Janan Ganesh is probably my favorite news commentator.  In a recent column, he pushes back at the widespread belief that the global rise of the hard right is a reaction to neoliberalism:

Rightwing populism is ascendant in France, which might be the least economically liberal country in the rich world. Government spending there accounts for well over half of national output. The component that goes on social protection — cash benefits and so on — is likewise OECD-topping. On the other side of the Alps, the Italian state is not far behind on either overall or social spending. The hard right is not just successful there. It is the power in the land. Meanwhile, in Australia, where the government is smaller, the mainstream political parties are holding up. The centre-left governs.

Ganesh also discusses the view that the loss of manufacturing jobs is the problem.  He points out that the extreme right has recently gained a lot of ground in Germany, where manufacturing is a far higher share of GDP than in other western countries.  He then adds:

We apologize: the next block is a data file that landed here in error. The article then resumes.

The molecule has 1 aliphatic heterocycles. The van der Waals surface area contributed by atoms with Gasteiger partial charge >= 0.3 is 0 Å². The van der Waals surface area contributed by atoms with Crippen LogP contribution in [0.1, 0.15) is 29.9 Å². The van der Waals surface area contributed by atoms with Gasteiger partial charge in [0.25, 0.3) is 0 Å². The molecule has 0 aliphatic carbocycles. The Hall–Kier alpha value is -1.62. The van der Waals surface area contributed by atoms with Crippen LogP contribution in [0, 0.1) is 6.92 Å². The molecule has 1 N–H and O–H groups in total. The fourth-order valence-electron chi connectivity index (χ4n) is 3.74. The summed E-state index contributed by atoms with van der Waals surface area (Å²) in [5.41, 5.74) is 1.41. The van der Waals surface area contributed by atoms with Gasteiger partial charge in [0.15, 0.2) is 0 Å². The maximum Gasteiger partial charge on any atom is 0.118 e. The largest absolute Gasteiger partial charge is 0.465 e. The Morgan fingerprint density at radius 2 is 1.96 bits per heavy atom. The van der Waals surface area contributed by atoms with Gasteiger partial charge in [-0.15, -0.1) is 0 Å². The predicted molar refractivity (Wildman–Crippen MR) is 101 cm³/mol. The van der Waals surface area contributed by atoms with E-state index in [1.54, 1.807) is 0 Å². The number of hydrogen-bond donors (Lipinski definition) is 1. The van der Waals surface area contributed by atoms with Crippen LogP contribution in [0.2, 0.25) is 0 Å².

And if that is odd, consider next door Austria, which might be the most confounding case study in the west. It has one of the highest levels of public spending and a manufacturing sector almost as large as Germany’s and a rampant hard right.

Ganesh then raises some interesting questions regarding the politics of neoliberalism in the US:

What possessed the Democrats to think America wanted or needed a statist economic transformation? The slogan “Build Back Better” implies a widespread unhappiness with the pre-Covid world that didn’t exist. On the eve of the pandemic, economic confidence was at an high not seen since the millennium.

There is much more of interest.  Read the whole thing.

PS.  He doesn’t discuss the developing world, but the shift of politics to the right in India and China also fits his hypothesis.  It seems rather far-fetched to view the rise of Modi and Xi as a reaction to “neoliberalism” in India and China.